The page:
Clinical psychologist and therapy Counseling in san Diego

Total Context Therapy Group BBB Business Review

Total Context Therapy group

On-Call Psychology


     Should Psychologists Make House Calls? In the Middle of the Night?


  • Check “Yes” if you’ve ever felt like you really wanted a therapist to magically appear where you are at 3 in the morning after a long few hours of feeling absolutely batshit.


  • Check “No” if you think that such a person should go to an ER doctor or call a long-lost friend maybe from high school or that weekend in Toledo at the Dada Fest


     Either way, the era of the concierge psychologist is upon us. It may only be me right now, but I’m busy down here in San Diego, California.


     The model of my practice is simple. People in a phase of life, or an evening of life where things are rough, up-in-the-air or so messed up that they can’t even talk to their best friends about it all are, well, everywhere. Multiplying, perhaps. And I am here to help them. At 3 a.m.


     What, “help”? You know me as the psychologist who doesn’t “help”! So what gives? What it boils down to is that crisis often happens when a person has suffered alone with their feelings for a while, and then an upsetting event occurs on top, which throws them into the can’t-handle-it-alone zone. And if this person has a relationship with a clinician already, this clinician has the critical skills to get this person through the worst of it better than a parent, a lover, a buddy or a bartender.


     What do people want in the moment of emergency, when it seems their ability to cope with the facts is painfully inadequate? Mind you, these people are probably perfectly great copers-with-fact 99% of the time. And they would give anything to be able to do it for themselves right now. But right now, they are scared, shocked, hopeless, enraged or a balled-up mess of all of the above, and the usual strategies are not working.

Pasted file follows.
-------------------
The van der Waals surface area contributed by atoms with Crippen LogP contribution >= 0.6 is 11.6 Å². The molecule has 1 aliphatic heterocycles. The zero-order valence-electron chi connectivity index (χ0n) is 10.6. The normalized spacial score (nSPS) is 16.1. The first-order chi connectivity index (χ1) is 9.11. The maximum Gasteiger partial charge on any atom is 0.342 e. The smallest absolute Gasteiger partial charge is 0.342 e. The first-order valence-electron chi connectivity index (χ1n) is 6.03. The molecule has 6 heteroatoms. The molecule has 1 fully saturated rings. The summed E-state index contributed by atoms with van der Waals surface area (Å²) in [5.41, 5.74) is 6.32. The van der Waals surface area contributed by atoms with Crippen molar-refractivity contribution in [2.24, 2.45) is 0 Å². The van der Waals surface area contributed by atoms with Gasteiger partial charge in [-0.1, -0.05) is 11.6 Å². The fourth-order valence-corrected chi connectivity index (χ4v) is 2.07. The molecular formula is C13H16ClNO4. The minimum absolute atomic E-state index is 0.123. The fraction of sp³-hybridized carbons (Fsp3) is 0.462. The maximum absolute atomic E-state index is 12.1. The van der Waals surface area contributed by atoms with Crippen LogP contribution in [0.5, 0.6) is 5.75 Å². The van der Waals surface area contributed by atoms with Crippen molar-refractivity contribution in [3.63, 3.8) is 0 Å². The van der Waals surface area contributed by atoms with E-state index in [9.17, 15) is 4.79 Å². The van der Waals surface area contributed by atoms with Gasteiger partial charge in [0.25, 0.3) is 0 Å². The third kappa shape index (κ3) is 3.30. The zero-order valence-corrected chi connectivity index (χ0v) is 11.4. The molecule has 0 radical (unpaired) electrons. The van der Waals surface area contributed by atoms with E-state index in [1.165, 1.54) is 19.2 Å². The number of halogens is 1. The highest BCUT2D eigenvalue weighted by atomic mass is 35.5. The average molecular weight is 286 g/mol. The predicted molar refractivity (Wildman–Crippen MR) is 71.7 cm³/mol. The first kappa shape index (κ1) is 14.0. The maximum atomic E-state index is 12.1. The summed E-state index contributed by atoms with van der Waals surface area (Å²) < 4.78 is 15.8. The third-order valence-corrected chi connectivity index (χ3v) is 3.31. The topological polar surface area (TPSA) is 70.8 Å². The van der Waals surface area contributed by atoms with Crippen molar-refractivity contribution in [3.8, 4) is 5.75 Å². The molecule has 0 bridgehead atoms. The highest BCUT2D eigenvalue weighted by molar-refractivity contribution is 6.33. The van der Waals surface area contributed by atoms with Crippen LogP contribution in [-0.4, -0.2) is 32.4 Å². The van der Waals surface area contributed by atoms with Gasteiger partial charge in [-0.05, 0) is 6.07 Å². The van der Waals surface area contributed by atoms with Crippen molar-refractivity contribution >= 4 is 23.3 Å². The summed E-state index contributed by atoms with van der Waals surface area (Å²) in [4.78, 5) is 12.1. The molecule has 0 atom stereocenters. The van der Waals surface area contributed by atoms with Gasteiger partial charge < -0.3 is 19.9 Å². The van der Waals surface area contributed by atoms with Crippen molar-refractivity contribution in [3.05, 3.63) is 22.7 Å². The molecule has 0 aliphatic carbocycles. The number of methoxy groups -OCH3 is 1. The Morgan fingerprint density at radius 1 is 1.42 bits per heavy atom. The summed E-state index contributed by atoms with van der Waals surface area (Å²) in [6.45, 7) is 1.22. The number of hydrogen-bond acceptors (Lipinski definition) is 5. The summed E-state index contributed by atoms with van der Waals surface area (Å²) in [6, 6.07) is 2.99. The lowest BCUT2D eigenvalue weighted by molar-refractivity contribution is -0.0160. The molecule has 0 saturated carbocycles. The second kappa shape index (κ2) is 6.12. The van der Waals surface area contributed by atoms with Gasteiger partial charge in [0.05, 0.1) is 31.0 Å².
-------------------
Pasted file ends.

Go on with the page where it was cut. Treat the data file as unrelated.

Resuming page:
If you are with other people right now, or in a coffee place or on the train, look around you. Know that with unbelievably little exception, everyone near you has been in a situation like this. They desperately needed someone to call, but they didn’t have the right person.


     Maybe you are that person, or have recently been, or fear you are on the edge of being. If that is the case, wouldn’t it be safe and smart to develop a relationship with someone who could take on the part of the job that you won’t be able to do, when you need it the most? All you would have to do is press, at the most, 10 times on your phone pad. Unless you were on vacation when you really needed me, in which case a country code or maybe a “1” before the area code would be required. So, just a few presses. Or even just one if you had me on speed dial. Or! Maybe none—just tell Siri and she does the dialing. Hey, wait. I’m kind of like a Siri, but more.


     What are some typical situations where you or someone you know might need a concierge psychologist? Here are some examples. The situations have been significantly altered to protect the identities of the people involved, but you will get the idea.


     Recently a situation occurred with a teenage son or daughter, I’m not saying, who arrived home pretty darn toasted, for about the fourth time. And this person is 16. The parents are terrified, but this youth has done a yooie on them—he or she has never been irresponsible; has always been good as gold. The whole family wants to talk, but it’s impossible for everyone to get to my office during regular office hours. Plus they want complete privacy and don’t want to be known in their little beach community as “those people”. Whether they would or not is beside the point. The point is they needed a meeting at 11:20 at night, and were willing to establish some rapport with me before this happened (knowing unconsciously perhaps what they did not acknowledge consciously) such that I knew the players and they knew me. Before the meeting, I had face-to-face meetings with the parents as a couple (in their home), a few sessions on the phone with each parent alone, and had met with the teen and the teen’s sibling each a time or two, and emailed and texted a bit. Being that the ethics of my profession assure confidentiality unless someone is severely threatened (it’s more complicated than that; see my website), they already had the satisfying feeling that someone could deal with the situation professionally and yet no one (but me) would be made to get out of their jammies to meet me downtown at my office in the wee hours.